In she came, a decently-sized brim destined for mobile-phone pics and the distinction of being Grace’s first. Then, a kind release back to the muddy waters.

She posed and grinned with the prickly-finned prize, and, one not-so-graceful attempt to de-hook and release that left the fish agitated and dad’s shirt slimy, it was right back to how nature intended.

Grace cast her line again. And began to think.

“Dad,” she said, that look of disappointment on her face like she’d just chomped a broccoli stem she thought was a green M&M, “you really caught that fish. Not me. You threw out the line, and it bit while you were holding it.”

“But honey, it was your rod.” (This is fallible, as any good Latino knows – if you’re wearing the Lakers jacket with the switchblade in the pocket, it’s your switchblade, no matter who owns the jacket. Ergo, he who casts … )

“I’ll catch more,” she said. “Remember the lunch I just ate? And how I scored a hat trick the last time?”

How could I forget? Here’s all you need to know about my failed track record as dad – Grace equates gluttony and regurgitation with athletic glory, ever since the day she downed 10 McDonald’s chicken nuggets, upchucked, then turned in a three-goal game, all in the same day.

I looked over at the cleaned-out nuggets box and defiantly crumbled McDouble wrapper by our tackle box. That’s not such a bad display of gluttony, is it?

Then I remembered the bag of sour-cream-and-onion chips and bottle of Bug Juice she conned me into at Bi-Lo …

(What would Dr. Oz say?)

I’m happy to report this story ends not with daddy holding the baby’s ponytail, but the baby’s line, six times. In between a wrangle of hooks out of fishes’ mouths, she asked about water snakes, marveled at a blue heron that flew overhead, attempted three times (OK, five) to convince me a brim would make a marvelous pet, wondered out loud how a nightcrawler could survive a triple impalement, water-ski action and constant nips from from hungry turtles and fish.

As dinner time approached, she insisted on one more cast. I wondered about the monster I’d created. Something right out of a country song.

When the lid finally closed on the tackle box, she’d collected (and released) six fish, two turtles, one tree branch that for just .002 seconds convinced dad it was a water moccasin, and about a million stories.

Fish tales.

“Looks like you’re daddy’s little fisherman,” I told her as she wrote a sweet thank you note to the friends who let us fish here.

“No daddy,” she answered.

“Fisher girl.”

And you don’t need a Barbie rod and reel to be that.

How an Anonymous Story Made My Girl Smile Again

photo credit: leg0fenris via photopin cc
photo credit: leg0fenris via photopin cc

So, I took the girls to get their haircut the other day, and …

What? What’s so funny? Oh, that dad would be the one to take them? Psh. I’ve got this. I write of not being the “average” dad, and it’s true that sometimes I mean median income (I’m below) or median height (ditto).

I’m also 30 percent female, I’ve been told, and feel I do a good job as dad..

I make up for it, though, by letting my little kids use the restroom all the way in the back of Kohl’s, all alone, while I pour over the clearance racks in the men’s department in the front. But that’s another blog.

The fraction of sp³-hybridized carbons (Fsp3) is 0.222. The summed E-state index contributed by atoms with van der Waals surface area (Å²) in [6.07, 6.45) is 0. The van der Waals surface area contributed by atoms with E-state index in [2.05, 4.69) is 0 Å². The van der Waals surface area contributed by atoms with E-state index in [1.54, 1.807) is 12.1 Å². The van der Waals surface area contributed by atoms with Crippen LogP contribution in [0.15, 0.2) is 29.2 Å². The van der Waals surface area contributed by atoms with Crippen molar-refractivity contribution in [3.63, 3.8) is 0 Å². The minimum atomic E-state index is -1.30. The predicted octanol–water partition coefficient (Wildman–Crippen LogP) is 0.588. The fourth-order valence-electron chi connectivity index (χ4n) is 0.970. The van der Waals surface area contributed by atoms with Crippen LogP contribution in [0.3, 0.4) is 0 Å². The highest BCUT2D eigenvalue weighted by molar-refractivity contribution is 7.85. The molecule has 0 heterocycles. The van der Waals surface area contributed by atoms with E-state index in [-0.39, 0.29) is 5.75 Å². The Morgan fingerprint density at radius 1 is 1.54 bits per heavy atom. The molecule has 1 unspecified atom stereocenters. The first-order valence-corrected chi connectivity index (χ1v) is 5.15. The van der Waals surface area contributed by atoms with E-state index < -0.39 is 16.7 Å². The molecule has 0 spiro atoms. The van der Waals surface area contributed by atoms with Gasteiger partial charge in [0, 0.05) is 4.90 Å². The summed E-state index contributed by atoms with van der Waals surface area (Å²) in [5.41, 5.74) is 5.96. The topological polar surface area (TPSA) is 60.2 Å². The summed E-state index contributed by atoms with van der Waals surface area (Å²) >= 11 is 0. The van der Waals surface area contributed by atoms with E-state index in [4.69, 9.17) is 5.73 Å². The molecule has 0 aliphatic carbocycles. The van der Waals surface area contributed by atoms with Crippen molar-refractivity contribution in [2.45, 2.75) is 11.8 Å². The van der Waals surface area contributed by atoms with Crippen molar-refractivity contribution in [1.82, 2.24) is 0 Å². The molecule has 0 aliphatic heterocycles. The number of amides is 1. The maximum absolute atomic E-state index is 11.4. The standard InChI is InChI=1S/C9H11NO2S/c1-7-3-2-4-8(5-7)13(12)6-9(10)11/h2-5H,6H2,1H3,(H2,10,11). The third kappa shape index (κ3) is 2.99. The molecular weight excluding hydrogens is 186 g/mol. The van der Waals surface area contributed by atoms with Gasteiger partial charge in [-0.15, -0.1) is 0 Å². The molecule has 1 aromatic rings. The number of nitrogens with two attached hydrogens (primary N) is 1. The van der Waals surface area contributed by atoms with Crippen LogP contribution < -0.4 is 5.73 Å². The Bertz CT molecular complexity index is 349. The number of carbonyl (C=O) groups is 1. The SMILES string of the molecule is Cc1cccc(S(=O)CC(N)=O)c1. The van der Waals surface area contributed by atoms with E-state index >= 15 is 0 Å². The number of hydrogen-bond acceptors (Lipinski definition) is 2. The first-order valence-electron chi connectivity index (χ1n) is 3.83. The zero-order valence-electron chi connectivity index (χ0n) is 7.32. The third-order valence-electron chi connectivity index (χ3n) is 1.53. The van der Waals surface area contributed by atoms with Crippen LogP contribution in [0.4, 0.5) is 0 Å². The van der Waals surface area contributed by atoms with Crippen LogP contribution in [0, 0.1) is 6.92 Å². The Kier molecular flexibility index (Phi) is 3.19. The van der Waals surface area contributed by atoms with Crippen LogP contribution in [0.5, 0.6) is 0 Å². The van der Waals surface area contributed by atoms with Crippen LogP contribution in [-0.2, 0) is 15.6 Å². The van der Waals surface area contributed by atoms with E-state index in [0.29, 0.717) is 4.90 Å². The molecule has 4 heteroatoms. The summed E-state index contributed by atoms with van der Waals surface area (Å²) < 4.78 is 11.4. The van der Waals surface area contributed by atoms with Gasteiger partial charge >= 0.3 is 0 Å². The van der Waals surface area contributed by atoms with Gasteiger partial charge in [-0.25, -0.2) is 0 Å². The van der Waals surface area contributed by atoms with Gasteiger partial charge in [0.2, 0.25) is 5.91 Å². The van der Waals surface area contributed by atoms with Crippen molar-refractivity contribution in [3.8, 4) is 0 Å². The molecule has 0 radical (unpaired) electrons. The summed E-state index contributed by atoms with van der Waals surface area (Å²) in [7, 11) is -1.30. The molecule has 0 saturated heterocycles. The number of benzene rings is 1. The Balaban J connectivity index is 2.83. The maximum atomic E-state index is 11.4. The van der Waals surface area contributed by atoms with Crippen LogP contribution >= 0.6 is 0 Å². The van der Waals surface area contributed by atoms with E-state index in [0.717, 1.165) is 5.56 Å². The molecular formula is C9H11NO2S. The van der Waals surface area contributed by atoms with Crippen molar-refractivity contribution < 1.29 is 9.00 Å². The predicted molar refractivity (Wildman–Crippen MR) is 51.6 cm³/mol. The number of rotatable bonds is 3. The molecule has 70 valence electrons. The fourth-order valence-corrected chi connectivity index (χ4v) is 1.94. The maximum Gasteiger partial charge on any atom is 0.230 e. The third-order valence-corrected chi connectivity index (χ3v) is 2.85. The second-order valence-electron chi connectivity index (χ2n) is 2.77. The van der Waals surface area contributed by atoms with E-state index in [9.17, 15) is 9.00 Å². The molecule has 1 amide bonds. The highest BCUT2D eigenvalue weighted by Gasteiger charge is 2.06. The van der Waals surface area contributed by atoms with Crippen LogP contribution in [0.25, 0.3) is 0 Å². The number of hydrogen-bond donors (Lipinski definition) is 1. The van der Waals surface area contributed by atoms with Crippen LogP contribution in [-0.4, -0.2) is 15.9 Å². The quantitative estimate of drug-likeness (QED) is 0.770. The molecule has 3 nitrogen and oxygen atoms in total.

Continue reading “How an Anonymous Story Made My Girl Smile Again”

I’m On the Prowl – for Page Hits

I’m sort of on the prowl. At the grocery store. The soccer fields. McDonald’s. Even the DMV.

I can’t help myself. Sometimes when I see a woman, I just know she’s the one. I’ll size her up – see what her clothing and accessories say about her. If she appears smart, or technically savvy, or maybe even a bit lonely.

I always check that ring finger.

If she wears a ring, I’m more likely to approach her. I’m not proud of this, but I’ve learned that a wedding ring actually enhances our relationship.

I alway look for that specific quality. She either has it, or she doesn’t. It’s tough to explain. But if she has it, I want to share myself with her. You know, the part of me that makes its appearance about this time every week. I want to expose it. Hear what she thinks of it. Elicit her admiration, maybe.

I want her to know me.

Some might call me charming. Or an opportunist. I prefer to think that I have exceptional social skills and a little something (okay, a BIG something) that keeps the ladies coming back for more. Something provocative, even.

That something? My blog.

I want the page hits. And the comments. love the comments.

I believe in my blog. It’s informative, and edgy. Well, maybe not, but it means a great deal to me, helping me grow not only as a writer, but to understand myself as a father and as a man.

I was inexperienced at first, even a little awkward. I needed to “make things more personal” and “get naked with my emotions.

Back to moms….

I had a few choices during a fire alarm once at the DMV. Chatted it up with the nice-smelling girl named Kristen ahead of me. Pretty. Mid 20’s, jeans and boots. Friendly. She just didn’t have it, though. That look of joy with a twinge of exhaustion that tells a guy he’s in the presence of something as heroic (and kinda hot, really) as a mom.

Nothing to see here … busy businessman … quiet young guy who looks like he’s going to be in trouble for being late to work … two cheerleaders dolled up for spirit day.

Wait. Under that tree. Two o’clock. Looks like a pair of mommies, Houston.

I run my fingers through my hair. Straighten my clothes. Make my approach.

Me: (jokingly) Come here often?

Mom 1: Once a year.

Me: So … which one of you pulled the fire alarm? And … are you moms?

The direct approach. Women appreciate that. Laughter ensues.

What gave it away? They’re not wearing mom jeans or carrying a diaper bag. One’s in scrubs. The other, toting a huge coffee. Both smile. One tells me the details of her son’s recent tongue-bite injury.

They have that quality. They just do. They’re snapping pictures of the fire truck. Total Facebook-update material. (It’s lucky truck 13, by the way.)

I mention my blog. One has her phone out in an instant, to check it out.

beautiful,blondes,Cell phones,colors,emails,Fotolia,happy,images,laughing,messages,phones,Photographs,pretty,telephones,texting,texts,women,young
“Hey … I found you.”

“Ha!” she says. “This guy’s writing about the bad words his daughter knows!”

Got you right where I want you, mama.

Another notch in my belt.

I mean, hit on my page.

I hope she’ll share me.

With a friend.

There’s plenty of me to go around.